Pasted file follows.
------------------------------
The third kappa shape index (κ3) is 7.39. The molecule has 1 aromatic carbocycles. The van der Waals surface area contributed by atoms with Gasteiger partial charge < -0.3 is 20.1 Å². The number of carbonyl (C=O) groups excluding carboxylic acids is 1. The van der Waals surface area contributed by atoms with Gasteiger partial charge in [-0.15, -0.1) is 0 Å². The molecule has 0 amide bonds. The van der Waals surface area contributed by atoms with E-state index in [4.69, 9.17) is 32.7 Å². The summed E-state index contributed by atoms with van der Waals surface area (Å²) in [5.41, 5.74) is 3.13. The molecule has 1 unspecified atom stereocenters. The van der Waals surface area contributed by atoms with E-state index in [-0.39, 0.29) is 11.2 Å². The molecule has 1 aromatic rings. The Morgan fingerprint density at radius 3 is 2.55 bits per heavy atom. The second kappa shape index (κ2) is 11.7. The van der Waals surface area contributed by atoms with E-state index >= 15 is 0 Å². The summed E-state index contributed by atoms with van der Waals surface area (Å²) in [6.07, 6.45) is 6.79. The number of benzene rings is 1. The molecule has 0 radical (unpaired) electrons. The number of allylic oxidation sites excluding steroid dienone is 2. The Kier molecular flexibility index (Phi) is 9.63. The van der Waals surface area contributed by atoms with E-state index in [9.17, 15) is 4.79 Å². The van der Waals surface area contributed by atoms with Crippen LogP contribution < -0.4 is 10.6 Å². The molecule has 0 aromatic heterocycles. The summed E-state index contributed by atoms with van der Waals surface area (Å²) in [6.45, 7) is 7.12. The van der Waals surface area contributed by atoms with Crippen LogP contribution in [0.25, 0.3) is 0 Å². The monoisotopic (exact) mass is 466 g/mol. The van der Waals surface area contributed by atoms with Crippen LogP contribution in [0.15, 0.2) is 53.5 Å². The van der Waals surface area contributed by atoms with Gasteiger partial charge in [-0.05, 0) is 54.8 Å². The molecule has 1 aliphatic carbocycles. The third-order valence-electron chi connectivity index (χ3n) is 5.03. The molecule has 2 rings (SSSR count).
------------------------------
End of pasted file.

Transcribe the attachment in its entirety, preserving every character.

The third kappa shape index (κ3) is 7.39. The molecule has 1 aromatic carbocycles. The van der Waals surface area contributed by atoms with Gasteiger partial charge < -0.3 is 20.1 Å². The number of carbonyl (C=O) groups excluding carboxylic acids is 1. The van der Waals surface area contributed by atoms with Gasteiger partial charge in [-0.15, -0.1) is 0 Å². The molecule has 0 amide bonds. The van der Waals surface area contributed by atoms with E-state index in [4.69, 9.17) is 32.7 Å². The summed E-state index contributed by atoms with van der Waals surface area (Å²) in [5.41, 5.74) is 3.13. The molecule has 1 unspecified atom stereocenters. The van der Waals surface area contributed by atoms with E-state index in [-0.39, 0.29) is 11.2 Å². The molecule has 1 aromatic rings. The Morgan fingerprint density at radius 3 is 2.55 bits per heavy atom. The second kappa shape index (κ2) is 11.7. The van der Waals surface area contributed by atoms with E-state index >= 15 is 0 Å². The summed E-state index contributed by atoms with van der Waals surface area (Å²) in [6.07, 6.45) is 6.79. The number of benzene rings is 1. The molecule has 0 radical (unpaired) electrons. The number of allylic oxidation sites excluding steroid dienone is 2. The Kier molecular flexibility index (Phi) is 9.63. The van der Waals surface area contributed by atoms with E-state index in [9.17, 15) is 4.79 Å². The van der Waals surface area contributed by atoms with Crippen LogP contribution < -0.4 is 10.6 Å². The molecule has 0 aromatic heterocycles. The summed E-state index contributed by atoms with van der Waals surface area (Å²) in [6.45, 7) is 7.12. The van der Waals surface area contributed by atoms with Crippen LogP contribution in [0.25, 0.3) is 0 Å². The monoisotopic (exact) mass is 466 g/mol. The van der Waals surface area contributed by atoms with Crippen LogP contribution in [0.15, 0.2) is 53.5 Å². The van der Waals surface area contributed by atoms with Gasteiger partial charge in [-0.05, 0) is 54.8 Å². The molecule has 1 aliphatic carbocycles. The third-order valence-electron chi connectivity index (χ3n) is 5.03. The molecule has 2 rings (SSSR count).